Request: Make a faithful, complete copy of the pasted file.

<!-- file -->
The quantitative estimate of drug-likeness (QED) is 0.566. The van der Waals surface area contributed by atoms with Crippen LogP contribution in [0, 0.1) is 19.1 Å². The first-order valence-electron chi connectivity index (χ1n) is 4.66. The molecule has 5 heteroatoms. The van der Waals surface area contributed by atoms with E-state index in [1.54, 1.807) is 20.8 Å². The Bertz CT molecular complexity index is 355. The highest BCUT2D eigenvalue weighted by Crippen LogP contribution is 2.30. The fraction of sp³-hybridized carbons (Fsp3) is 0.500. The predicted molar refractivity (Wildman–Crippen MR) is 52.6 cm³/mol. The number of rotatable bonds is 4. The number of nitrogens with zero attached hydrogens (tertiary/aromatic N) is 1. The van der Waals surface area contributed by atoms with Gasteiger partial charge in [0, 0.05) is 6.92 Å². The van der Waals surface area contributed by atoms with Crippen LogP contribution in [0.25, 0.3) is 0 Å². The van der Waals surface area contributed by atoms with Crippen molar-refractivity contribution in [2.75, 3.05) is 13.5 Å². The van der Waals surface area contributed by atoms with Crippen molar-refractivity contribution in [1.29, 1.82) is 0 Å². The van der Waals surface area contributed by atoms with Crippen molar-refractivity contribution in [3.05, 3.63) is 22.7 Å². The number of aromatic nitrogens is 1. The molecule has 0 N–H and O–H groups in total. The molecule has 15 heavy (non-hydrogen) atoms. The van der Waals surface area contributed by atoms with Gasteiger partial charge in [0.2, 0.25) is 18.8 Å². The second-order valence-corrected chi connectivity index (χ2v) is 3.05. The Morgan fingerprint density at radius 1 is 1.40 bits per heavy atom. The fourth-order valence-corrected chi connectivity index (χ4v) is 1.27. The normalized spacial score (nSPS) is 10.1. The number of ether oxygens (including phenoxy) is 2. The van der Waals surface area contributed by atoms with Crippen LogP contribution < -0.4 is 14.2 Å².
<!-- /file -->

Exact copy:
The quantitative estimate of drug-likeness (QED) is 0.566. The van der Waals surface area contributed by atoms with Crippen LogP contribution in [0, 0.1) is 19.1 Å². The first-order valence-electron chi connectivity index (χ1n) is 4.66. The molecule has 5 heteroatoms. The van der Waals surface area contributed by atoms with E-state index in [1.54, 1.807) is 20.8 Å². The Bertz CT molecular complexity index is 355. The highest BCUT2D eigenvalue weighted by Crippen LogP contribution is 2.30. The fraction of sp³-hybridized carbons (Fsp3) is 0.500. The predicted molar refractivity (Wildman–Crippen MR) is 52.6 cm³/mol. The number of rotatable bonds is 4. The number of nitrogens with zero attached hydrogens (tertiary/aromatic N) is 1. The van der Waals surface area contributed by atoms with Gasteiger partial charge in [0, 0.05) is 6.92 Å². The van der Waals surface area contributed by atoms with Crippen LogP contribution in [0.25, 0.3) is 0 Å². The van der Waals surface area contributed by atoms with Crippen molar-refractivity contribution in [2.75, 3.05) is 13.5 Å². The van der Waals surface area contributed by atoms with Crippen molar-refractivity contribution in [1.29, 1.82) is 0 Å². The van der Waals surface area contributed by atoms with Crippen molar-refractivity contribution in [3.05, 3.63) is 22.7 Å². The number of aromatic nitrogens is 1. The molecule has 0 N–H and O–H groups in total. The molecule has 15 heavy (non-hydrogen) atoms. The van der Waals surface area contributed by atoms with Gasteiger partial charge in [0.2, 0.25) is 18.8 Å². The second-order valence-corrected chi connectivity index (χ2v) is 3.05. The Morgan fingerprint density at radius 1 is 1.40 bits per heavy atom. The fourth-order valence-corrected chi connectivity index (χ4v) is 1.27. The normalized spacial score (nSPS) is 10.1. The number of ether oxygens (including phenoxy) is 2. The van der Waals surface area contributed by atoms with Crippen LogP contribution < -0.4 is 14.2 Å².